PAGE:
Beason: The Airborne Laser has actually flown, but without the laser inside of it. Now the laser has been put inside of it, and the laser has actually lased, that is, it achieved what they call "first light" last year. So it is undergoing testing now, and the first flight probably, if it doesn't happen this year, then it will be next year, because I think the first test of shooting down a tactical ballistic missile is supposed to take place in the time frame of 2008, and so that'll be the first time that what they call a "megawatt class" (laser gets tested).

And just to be clear--sometimes when we say Airborne Laser we're talking about the plane, and then it's also a description of a weapon itself.
Beason: That's right. What they really mean by the Airborne Laser is not the 747 that carries it, but the entire weapons system, that is the COIL laser--COIL stands for chemical oxygen iodine laser--the modified 747, as well as all the associated lasers that are on board. There are several other lasers that are onboard the Airborne Laser besides the weapons-class laser. There is a tracking laser, a laser that actually acquires the target, tracks the target. There is another laser that is there for the purpose of what is known as adaptive optics. If we were just to shoot the laser out over a distance without the beam being modified in some way, then the atmosphere would scatter the light; it would absorb the light, and by the time the beam hits the target, the beam would be in a very nonoptimum configuration--that is, it wouldn't be the most powerful energy density that you can put on a target. By using adaptive optics, what the Air Force has managed to do is to precondition the beam, so that it takes all the abnormal characteristics of the atmosphere out of the beam before it's propagated, and so by the time the beam reaches the target, it evolves into a very pristine, nearly optimal shape.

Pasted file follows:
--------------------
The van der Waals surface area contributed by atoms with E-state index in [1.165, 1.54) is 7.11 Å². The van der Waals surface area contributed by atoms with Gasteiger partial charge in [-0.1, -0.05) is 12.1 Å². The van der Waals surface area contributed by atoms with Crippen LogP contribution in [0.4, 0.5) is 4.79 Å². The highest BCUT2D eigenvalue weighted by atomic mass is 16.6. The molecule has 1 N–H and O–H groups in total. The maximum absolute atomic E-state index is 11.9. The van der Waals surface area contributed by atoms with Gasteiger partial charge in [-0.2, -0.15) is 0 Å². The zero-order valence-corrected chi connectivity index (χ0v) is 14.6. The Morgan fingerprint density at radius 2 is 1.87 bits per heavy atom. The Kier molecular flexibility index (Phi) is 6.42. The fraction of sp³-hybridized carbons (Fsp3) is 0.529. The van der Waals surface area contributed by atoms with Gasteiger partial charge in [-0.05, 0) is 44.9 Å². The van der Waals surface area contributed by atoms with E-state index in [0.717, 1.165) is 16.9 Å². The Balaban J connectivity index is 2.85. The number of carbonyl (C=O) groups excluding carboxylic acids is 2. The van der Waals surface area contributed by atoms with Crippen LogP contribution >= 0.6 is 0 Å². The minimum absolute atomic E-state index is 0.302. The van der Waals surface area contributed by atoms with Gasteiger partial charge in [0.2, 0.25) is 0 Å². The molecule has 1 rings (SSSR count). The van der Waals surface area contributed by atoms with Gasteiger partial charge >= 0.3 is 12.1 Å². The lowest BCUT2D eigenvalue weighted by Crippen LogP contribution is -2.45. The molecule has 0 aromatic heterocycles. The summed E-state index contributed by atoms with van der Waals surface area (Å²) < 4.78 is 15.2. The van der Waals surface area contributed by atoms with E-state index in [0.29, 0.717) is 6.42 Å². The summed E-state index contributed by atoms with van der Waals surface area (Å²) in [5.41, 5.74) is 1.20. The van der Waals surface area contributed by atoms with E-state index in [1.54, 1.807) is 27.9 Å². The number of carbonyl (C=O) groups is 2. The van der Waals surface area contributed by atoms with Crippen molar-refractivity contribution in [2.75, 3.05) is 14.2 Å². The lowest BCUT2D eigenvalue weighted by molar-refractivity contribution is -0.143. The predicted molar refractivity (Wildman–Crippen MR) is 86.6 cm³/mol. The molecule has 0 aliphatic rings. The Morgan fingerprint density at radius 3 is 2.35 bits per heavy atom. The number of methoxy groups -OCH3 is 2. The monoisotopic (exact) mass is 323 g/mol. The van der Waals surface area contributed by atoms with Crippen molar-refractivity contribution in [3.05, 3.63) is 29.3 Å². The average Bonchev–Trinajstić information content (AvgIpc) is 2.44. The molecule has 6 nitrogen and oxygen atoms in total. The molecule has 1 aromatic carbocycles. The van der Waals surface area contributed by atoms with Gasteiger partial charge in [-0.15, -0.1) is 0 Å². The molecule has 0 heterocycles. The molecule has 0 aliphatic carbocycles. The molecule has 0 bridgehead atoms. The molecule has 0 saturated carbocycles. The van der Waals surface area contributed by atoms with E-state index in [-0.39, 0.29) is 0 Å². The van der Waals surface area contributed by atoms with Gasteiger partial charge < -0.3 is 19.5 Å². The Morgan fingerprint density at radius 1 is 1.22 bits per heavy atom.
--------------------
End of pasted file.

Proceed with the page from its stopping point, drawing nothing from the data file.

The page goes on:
All aspects of this have been tested either in the laboratory or in the field. It's never really been put together as one package, and especially on the Airborne Laser as one system.

Now, this thing is also going to take a lot of juice, right? Everything you need to power the lasers is going to be able to fit in the 747?
Beason: Absolutely, and that's why you need a 747 to carry all the chemicals necessary to generate the laser light. Basically, the laser is generated by the transition of an excited iodine atom going from its excited state to a nonexcited state, but in order to get that iodine to the excited state, there is a chemical reaction that has to occur that transfers energy from oxygen to the iodine.

With the ABL, will that be a single-shot weapon, or would you be able to fire it multiple times--or is it too early to tell?
Beason: You'll be able to fire multiple times, and basically when you lase a target, you have to lase it for some certain amount of time in order to get the weapon effect. The effect that it wants to gain on these tactical ballistic missiles is that it heats up the skin of the missile and then the internal pressure of the fuel tank actually causes the missile to explode. Also what you want is to be able to go from one target to the next in a very quick amount of time, because you don't want to give the enemy the ability to fire off three or four missiles and to overwhelm your system, so it has to have the ability not only to lase for a long time but also to jump from target to target.

(A directed energy device is) an inherently defensive weapon and not an offensive weapon, because you can't attack large amounts of areas.

And there are other laser weapons that are being studied, smaller-scale ones--there's the tactical laser, and then there's Zeus, which is not a weapon per se.